Snapchat has moved to refute claims that it has misled investors about its user numbers ahead of its IPO, after a disgruntled former employer filed a lawsuit against the social firm in Los Angeles.
Documents filed with Los Angeles Superior Court by former staffer Anthony Pompliano could derail the company's US$25 billion IPO as it tries to woo investors.
The suit claims Snapchat “falsely misrepresented” growth metrics to inflate its valuation ahead of its IPO and during his recruitment process. It then terminated his contract when he wouldn't go along with the claims after joining the company.
The metrics are concealed in the Los Angeles Court documents which are available for access online.
AdNews has contacted Snapchat for a response but the comment, attributed to a Snap Inc spokesperson, being widely distributed to other media over the weekend reads: “We've reviewed the complaint. It has no merit. It is totally made up by a disgruntled former employee.”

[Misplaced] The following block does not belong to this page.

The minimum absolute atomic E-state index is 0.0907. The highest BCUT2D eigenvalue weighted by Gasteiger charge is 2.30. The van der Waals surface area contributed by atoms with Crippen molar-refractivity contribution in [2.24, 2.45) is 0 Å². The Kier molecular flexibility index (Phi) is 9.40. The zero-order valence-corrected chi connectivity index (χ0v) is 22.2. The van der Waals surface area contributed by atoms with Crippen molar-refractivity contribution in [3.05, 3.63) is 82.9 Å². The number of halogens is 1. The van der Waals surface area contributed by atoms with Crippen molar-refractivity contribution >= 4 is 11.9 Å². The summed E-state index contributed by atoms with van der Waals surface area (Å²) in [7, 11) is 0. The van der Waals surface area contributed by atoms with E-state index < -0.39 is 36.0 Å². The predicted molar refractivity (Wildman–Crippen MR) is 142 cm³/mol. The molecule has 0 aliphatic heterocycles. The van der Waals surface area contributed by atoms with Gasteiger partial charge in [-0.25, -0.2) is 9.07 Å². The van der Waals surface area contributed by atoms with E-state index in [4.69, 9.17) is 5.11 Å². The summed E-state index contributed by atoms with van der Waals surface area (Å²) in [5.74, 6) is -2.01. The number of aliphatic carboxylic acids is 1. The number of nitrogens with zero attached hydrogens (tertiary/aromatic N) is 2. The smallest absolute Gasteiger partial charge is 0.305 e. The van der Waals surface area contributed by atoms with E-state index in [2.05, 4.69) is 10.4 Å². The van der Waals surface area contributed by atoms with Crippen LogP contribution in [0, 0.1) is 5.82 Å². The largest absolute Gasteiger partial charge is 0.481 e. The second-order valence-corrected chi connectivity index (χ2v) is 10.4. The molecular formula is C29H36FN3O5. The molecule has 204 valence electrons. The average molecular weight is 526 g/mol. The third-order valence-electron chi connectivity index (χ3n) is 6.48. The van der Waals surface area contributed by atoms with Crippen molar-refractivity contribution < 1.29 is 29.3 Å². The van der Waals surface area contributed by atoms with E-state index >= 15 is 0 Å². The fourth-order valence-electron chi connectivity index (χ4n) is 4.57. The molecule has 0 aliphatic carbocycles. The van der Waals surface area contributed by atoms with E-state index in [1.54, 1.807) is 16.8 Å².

The suit will be a bump in the road for social media's current golden child.
Although Snapchat's advertising metrics are not in question in the lawsuit, the reliability of social media platforms' metrics has been a hot topic in recent months and it is likely to raise concerns with advertisers as well as investors. Snapchat has been keeping itself removed from the furore of unreliable measurement and figures that has embroiled Facebook for the last six months.
Last week Snapchat revealed an additional partnership with Moat to offer advertisers greater third party measurement capabilities.
Snapchat revealed its Australian user numbers for the first time back in November, claiming four million active daily users in Australia. The data also showed the Australian demographic split, with its largest audience aged 18-24 (31%), followed by 25-34-year-olds (28%), 13-17 (23%) and 35+ (18%).
Snapchat filed its IPO, which values it at around US$25 billion, back in October. It's speculated to be one of the largest tech IPOs since Twitter in 2013.
Ever since Twitter made its debut on the stock market it has been plagued with headlines around its stalling growth, disappointing performance and falling value.
Pompliano's LinkedIn page states he worked at Snapchat for an unspecified period of time after spending 19 months as a product manager for Facebook.
Six months ago he set up a venture capital firm called Full Tilt Capital.
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